Rensenbrink says the new rules make it "more difficult for us to arouse our own forces" to back a Green gubernatorial bid, and says the effort shows that the Democrats are afraid of facing a Green candidate next year, when the governor's seat will be vacated by John Baldacci.
Lynne Williams, the Bar Harbor attorney who has already declared she will seek the governorship for the Green Party, says the new rules are "a paradox," in that the Clean Election system exists to take money out of politics, but now requires fundraising. "All the time that I could be meeting with voters, I'm calling people and asking them for money," she says.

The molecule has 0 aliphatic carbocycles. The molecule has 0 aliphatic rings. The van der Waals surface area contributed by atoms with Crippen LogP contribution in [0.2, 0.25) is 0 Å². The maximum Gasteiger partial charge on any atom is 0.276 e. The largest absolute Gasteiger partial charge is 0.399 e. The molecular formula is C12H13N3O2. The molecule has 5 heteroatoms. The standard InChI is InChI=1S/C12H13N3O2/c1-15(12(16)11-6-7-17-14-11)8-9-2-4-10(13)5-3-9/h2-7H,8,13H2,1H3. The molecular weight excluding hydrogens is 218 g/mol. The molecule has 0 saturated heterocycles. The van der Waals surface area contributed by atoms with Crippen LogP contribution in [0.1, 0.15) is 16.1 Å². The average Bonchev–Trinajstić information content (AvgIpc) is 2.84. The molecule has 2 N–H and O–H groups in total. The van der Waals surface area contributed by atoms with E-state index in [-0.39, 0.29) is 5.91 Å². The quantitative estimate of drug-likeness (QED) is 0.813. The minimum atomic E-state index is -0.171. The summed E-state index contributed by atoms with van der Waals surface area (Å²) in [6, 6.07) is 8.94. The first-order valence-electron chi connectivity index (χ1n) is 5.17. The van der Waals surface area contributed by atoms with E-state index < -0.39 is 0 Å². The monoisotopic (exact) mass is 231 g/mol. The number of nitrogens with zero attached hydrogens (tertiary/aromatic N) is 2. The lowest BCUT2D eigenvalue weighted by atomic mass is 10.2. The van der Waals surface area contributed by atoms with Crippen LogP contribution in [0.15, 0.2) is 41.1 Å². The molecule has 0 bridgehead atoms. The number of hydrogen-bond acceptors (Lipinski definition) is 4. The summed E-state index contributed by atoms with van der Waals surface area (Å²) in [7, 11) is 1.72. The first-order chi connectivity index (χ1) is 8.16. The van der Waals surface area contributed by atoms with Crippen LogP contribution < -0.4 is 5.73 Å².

Anna Trevorrow, chairman of the Maine Green Independent Party, says "Maine has always been looked at as a leader" in leveling the playing field for third-party candidates, creating a system where "candidates could compete based on their ideas and not on their ability to raise money." She says the new goals are "just above what the Greens have been able to achieve in the past."
Pingree and Russell, though, think setting high goals is a good idea. "I think it's hard, but I think it's fair," Russell says.
And for the Greens, who have always based their work on grass-roots efforts, there may be some hope. Williams says her campaign has already established offices in eight counties and is readying plans for the other eight; she hopes that level of outreach will create "the skeleton for post-election activity."
: This Just In
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